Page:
• 1 — the top serif is longer narrower for Book Antiqua (making the outward taper more obvious).
  • Italic forms for all letters are taller and narrower for Book Antiqua than for Palatino Linotype. The two fonts are more distinguishable in their italic forms than in their Roman forms.

In 1993, Zapf resigned from l'Association Typographique Internationale (ATypI) over what he viewed as its hypocritical attitude toward unauthorized copying by prominent ATypI members (namely Monotype). In the United States, the abstract design of a typeface is not protected by copyright, and can be imitated freely (unless the typeface is protected by a design patent, which is of much more limited duration and rarely applied for). Copyright protection is available for the representation of a typeface in software (a computer font), and the names of typefaces can be protected by trademark.

Microsoft has since licensed and distributes Linotype's version of Zapf's original design called Palatino Linotype in all versions of Windows since Windows 2000.[14]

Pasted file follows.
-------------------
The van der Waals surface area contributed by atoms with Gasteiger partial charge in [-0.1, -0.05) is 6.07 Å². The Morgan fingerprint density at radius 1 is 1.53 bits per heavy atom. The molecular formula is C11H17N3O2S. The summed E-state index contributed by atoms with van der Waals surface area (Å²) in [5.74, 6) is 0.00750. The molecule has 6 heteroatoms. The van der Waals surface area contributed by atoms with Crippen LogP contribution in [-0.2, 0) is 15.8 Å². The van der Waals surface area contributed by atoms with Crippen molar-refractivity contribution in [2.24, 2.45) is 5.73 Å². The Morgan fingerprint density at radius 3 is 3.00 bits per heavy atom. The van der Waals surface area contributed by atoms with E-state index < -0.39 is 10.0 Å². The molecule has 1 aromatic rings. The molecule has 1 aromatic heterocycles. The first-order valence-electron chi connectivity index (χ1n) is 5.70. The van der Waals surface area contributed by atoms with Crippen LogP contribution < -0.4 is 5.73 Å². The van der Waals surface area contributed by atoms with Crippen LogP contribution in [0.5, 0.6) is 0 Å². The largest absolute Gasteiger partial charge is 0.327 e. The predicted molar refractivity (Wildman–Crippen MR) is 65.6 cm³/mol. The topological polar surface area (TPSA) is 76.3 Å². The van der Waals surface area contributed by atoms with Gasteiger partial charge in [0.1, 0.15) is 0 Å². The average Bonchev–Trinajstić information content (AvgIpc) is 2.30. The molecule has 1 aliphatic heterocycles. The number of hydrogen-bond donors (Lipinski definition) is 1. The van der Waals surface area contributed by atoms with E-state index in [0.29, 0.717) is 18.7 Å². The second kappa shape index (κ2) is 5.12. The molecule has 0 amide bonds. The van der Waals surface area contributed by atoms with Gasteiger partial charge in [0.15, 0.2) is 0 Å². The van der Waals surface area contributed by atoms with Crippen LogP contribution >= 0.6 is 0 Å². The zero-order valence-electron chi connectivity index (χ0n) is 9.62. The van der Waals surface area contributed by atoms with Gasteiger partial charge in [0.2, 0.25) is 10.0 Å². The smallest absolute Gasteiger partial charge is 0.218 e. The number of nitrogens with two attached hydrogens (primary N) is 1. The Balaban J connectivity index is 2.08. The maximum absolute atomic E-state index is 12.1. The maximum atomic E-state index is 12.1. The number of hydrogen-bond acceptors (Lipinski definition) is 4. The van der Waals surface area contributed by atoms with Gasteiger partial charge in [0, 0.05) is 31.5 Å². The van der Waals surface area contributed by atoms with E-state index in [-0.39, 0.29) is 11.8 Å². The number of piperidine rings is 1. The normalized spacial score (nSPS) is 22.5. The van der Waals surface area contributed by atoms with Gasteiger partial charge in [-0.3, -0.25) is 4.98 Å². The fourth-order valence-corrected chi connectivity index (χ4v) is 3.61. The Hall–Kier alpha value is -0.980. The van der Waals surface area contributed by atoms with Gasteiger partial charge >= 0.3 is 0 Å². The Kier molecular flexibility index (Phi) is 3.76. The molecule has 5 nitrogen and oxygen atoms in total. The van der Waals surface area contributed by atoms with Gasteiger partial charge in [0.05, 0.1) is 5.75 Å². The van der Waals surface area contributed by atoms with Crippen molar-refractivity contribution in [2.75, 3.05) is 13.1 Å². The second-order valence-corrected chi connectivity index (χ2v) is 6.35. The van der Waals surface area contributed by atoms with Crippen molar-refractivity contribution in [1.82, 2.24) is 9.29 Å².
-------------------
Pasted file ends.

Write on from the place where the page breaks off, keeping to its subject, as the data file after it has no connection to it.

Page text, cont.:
Variants and similar typefaces[edit]

Palatino and Aldus compared in digital versions. The differences are very subtle.

Zapf also designed Aldus, which appeared in the D. Stempel AG catalog in 1954. Both Aldus and Palatino were Zapf’s new form of old style typefaces inspired by the Renaissance. Originally intended as the book or text weight for Zapf's Palatino font family, it was instead released as a separate family.[15]

Zapf Renaissance Antiqua was a newer interpretation by Zapf of the same general design, distributed by Mannesmann Scangraphic. They also distribute alternate digitisations of Palatino, called Parlament and Praxis.


Palatino Sans and Palatino Sans Informal won Type Directors Club Type Design Competition 2007 award under Type System / Superfamily category.[16][17]

Palatino Arabic won 2008 Type Directors Club TDC2 2008 award under Text / Type Family category.[18][19]


  • Blackwell, Lewis. 20th Century Type. Yale University Press: 2004. ISBN 0-300-10073-6.
  • Fiedl, Frederich, Nicholas Ott and Bernard Stein. Typography: An Encyclopedic Survey of Type Design and Techniques Through History. Black Dog & Leventhal: 1998. ISBN 1-57912-023-7.
  • Jaspert, W. Pincus, W. Turner Berry and A.F. Johnson. The Encyclopedia of Type Faces. Blandford Press Lts.: 1953, 1983. ISBN 0-7137-1347-X.
  • Lawson, Alexander S., Anatomy of a Typeface. Godine: 1990. ISBN 978-0-87923-333-4.
  • Macmillan, Neil. An A–Z of Type Designers. Yale University Press: 2006. ISBN 0-300-11151-7.
  • Zapf, Hermann. Manuale Typographicum. The MIT Press: 19534, 1970. ISBN 0-262-24011-4.
  • Zapf, Hermann. Alphabet Stories: a chronicle of technical development. Linotype: 2007.

External links[edit]